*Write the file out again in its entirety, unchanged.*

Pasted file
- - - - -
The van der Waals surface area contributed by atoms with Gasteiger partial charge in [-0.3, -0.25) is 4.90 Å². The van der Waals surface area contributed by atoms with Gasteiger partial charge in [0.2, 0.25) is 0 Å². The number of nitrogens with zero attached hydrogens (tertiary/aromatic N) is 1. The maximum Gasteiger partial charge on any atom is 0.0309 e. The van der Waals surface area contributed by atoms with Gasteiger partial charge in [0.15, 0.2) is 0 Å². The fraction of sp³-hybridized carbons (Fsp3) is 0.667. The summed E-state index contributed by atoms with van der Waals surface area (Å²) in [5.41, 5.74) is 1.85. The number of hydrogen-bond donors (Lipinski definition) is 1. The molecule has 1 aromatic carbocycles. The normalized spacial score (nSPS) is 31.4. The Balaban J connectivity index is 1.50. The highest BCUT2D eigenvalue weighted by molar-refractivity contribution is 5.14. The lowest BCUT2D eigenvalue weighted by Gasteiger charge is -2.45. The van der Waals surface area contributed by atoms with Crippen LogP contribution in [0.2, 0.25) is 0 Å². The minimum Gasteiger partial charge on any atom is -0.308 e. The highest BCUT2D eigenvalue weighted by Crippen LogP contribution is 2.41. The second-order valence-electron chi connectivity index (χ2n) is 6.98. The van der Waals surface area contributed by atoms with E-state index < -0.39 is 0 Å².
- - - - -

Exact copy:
The van der Waals surface area contributed by atoms with Gasteiger partial charge in [-0.3, -0.25) is 4.90 Å². The van der Waals surface area contributed by atoms with Gasteiger partial charge in [0.2, 0.25) is 0 Å². The number of nitrogens with zero attached hydrogens (tertiary/aromatic N) is 1. The maximum Gasteiger partial charge on any atom is 0.0309 e. The van der Waals surface area contributed by atoms with Gasteiger partial charge in [0.15, 0.2) is 0 Å². The fraction of sp³-hybridized carbons (Fsp3) is 0.667. The summed E-state index contributed by atoms with van der Waals surface area (Å²) in [5.41, 5.74) is 1.85. The number of hydrogen-bond donors (Lipinski definition) is 1. The molecule has 1 aromatic carbocycles. The normalized spacial score (nSPS) is 31.4. The Balaban J connectivity index is 1.50. The highest BCUT2D eigenvalue weighted by molar-refractivity contribution is 5.14. The lowest BCUT2D eigenvalue weighted by Gasteiger charge is -2.45. The van der Waals surface area contributed by atoms with Crippen LogP contribution in [0.2, 0.25) is 0 Å². The minimum Gasteiger partial charge on any atom is -0.308 e. The highest BCUT2D eigenvalue weighted by Crippen LogP contribution is 2.41. The second-order valence-electron chi connectivity index (χ2n) is 6.98. The van der Waals surface area contributed by atoms with E-state index < -0.39 is 0 Å².